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Today, there are digital apps that can track sleep, how many steps someone takes, and how happy people are, but are people really changing their behaviours and has the status and the health profile changed?
In terms of some of the disease states of Canadians, 60 per cent are overweight and 53 per cent are physically inactive. Interestingly, the impact of obesity on work limitations is like adding 20 years to a worker's age. And looking at the health risk profile of organizations - from healthy to low risk, at risk, high risk, and then early symptoms and active disease, 20 per cent of employees - those with early-detected symptoms and active disease - generate 80 per cent of the costs.
That means 80 per cent of the employee base is only costing 20 per cent of the cost. However, 75 per cent of these disease states are preventable and this is where a preventative, proactive approach to wellness is where things are going!
Historically, there was a broadstroke approach to workplace wellness the "one-size fits all mentality". Today we know one size fits nobody and a wellness program needs to fit the needs and interests of an organization. First, a wellness program needs to focus on strategy and integration of a healthy culture in the workplace.
Developing a wellness strategy requires an intimate understanding of the main health concerns and costs for an organization. This may be identified through tools like a Health Risk Assessment or a benefits deep dive whereby actual, raw data is analyzed. Paired with interest, this is "a perfect storm" for an effective program. Since one way doesn't work for everybody, layering on awareness, outreach and fun initiatives in different ways will attract more people into a wellness program.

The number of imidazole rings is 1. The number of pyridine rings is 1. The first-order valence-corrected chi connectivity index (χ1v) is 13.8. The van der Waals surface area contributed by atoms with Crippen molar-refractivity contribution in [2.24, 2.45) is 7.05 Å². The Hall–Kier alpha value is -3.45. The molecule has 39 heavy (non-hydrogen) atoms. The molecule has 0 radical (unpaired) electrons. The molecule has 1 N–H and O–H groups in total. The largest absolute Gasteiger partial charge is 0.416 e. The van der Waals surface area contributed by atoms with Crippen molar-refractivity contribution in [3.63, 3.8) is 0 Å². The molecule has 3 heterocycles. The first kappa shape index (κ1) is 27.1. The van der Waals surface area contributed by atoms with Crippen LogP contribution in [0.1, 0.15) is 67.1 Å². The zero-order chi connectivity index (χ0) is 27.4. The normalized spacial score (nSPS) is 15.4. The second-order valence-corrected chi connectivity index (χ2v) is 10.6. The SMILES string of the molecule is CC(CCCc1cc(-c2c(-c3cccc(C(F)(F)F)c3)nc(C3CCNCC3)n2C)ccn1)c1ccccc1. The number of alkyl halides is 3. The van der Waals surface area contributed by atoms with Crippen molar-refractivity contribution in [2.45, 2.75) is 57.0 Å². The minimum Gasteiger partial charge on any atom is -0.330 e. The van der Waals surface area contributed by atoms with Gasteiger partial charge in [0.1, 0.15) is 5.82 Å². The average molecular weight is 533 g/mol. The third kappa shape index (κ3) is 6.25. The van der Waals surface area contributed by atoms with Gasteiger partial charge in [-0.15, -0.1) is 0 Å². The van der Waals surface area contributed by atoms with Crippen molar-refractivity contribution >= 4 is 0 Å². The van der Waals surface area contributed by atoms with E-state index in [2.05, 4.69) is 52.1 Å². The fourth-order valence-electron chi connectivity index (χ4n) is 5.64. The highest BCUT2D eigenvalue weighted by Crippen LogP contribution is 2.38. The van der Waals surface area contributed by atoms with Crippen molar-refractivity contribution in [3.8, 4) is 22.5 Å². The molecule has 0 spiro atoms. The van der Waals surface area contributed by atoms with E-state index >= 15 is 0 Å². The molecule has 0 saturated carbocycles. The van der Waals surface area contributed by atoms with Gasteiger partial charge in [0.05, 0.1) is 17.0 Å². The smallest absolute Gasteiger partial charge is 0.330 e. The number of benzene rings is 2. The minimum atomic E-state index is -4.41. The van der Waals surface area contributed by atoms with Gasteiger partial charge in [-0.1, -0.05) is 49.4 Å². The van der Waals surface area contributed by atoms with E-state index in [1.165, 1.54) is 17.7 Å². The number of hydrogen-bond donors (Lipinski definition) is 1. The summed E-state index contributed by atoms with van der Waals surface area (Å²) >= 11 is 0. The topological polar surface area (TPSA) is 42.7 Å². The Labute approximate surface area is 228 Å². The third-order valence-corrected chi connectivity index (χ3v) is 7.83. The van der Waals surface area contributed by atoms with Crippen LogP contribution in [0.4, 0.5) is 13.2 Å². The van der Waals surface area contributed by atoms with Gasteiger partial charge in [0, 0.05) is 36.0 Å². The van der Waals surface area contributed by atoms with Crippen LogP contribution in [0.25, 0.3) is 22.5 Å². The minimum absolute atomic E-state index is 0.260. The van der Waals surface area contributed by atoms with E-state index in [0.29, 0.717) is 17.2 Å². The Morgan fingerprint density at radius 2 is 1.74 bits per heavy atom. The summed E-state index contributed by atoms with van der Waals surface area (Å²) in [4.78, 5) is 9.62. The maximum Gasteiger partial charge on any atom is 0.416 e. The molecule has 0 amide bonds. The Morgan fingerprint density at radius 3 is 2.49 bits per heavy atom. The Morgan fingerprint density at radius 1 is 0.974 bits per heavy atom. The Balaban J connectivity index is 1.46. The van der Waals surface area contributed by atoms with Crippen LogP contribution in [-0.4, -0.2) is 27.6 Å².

A second element is garnering leadership support. Yes, C-suite support is important, but middle management is even more important. Sometimes this layer of management is the most difficult to engage due to work demands and team dynamics. Building a wellness champion network or a wellness committee can be another layer of support when integrating the wellness strategy.
A third component in achieving a healthy culture and a healthy workplace is sustainability. The objective of a wellness program is adoption of healthy behaviours that are lifelong and lasting. Any lifestyle behaviour can be changed with the appropriate information paired with timing of motivation to change.
You can only lead the horse to the water, you can't force it to drink! There are several health promotion tactics used to help this process with a successful implementation of a wellness program. While we have to keep the healthy healthy, we can start to motivate people through the process of changing behaviour, with an integrated wellness strategy. We are then able to see more and more people change behaviour and ultimately make better choices. This directly affects bottom line health costs.
Most employers believe the health of their organizations makes sense when it comes to their employees' health. Healthy returns are also possible with the right strategy, with patience and with time. Workplace wellness works and changes the corporate culture. Just get started!
Why should you Attend:Higher health costs, sick days, and work leaves can cripple an organization's bottom line. Why not mitigate these risks by providing a workplace wellness program? Learn best practices and identify optimal strategies for motivating a healthy culture though a more engaged workforce.
Hear from an International Workplace Wellness Speaker and Canada's leading Corporate Wellness Specialist, Meaghan Jansen. Meaghan has 15 years of experience in the workplace wellness industry and through this experience, she will share insights around building a wellness program. Wellness works!
Areas Covered in the Session:
Who Will Benefit:
Meaghan Jansen is the owner of a Canadian employee and corporate wellness company called, Employee Wellness Solutions Network (ewsnetwork.com). She and her husband have been in business for 15 years and live in London, ON with their two children.
Meaghan completed her BSc. (biology and psychology) and BA. (sport and exercise psychology) at the University of New Brunswick before completing her MSc. (exercise nutrition in kinesiology) at the University of Western Ontario.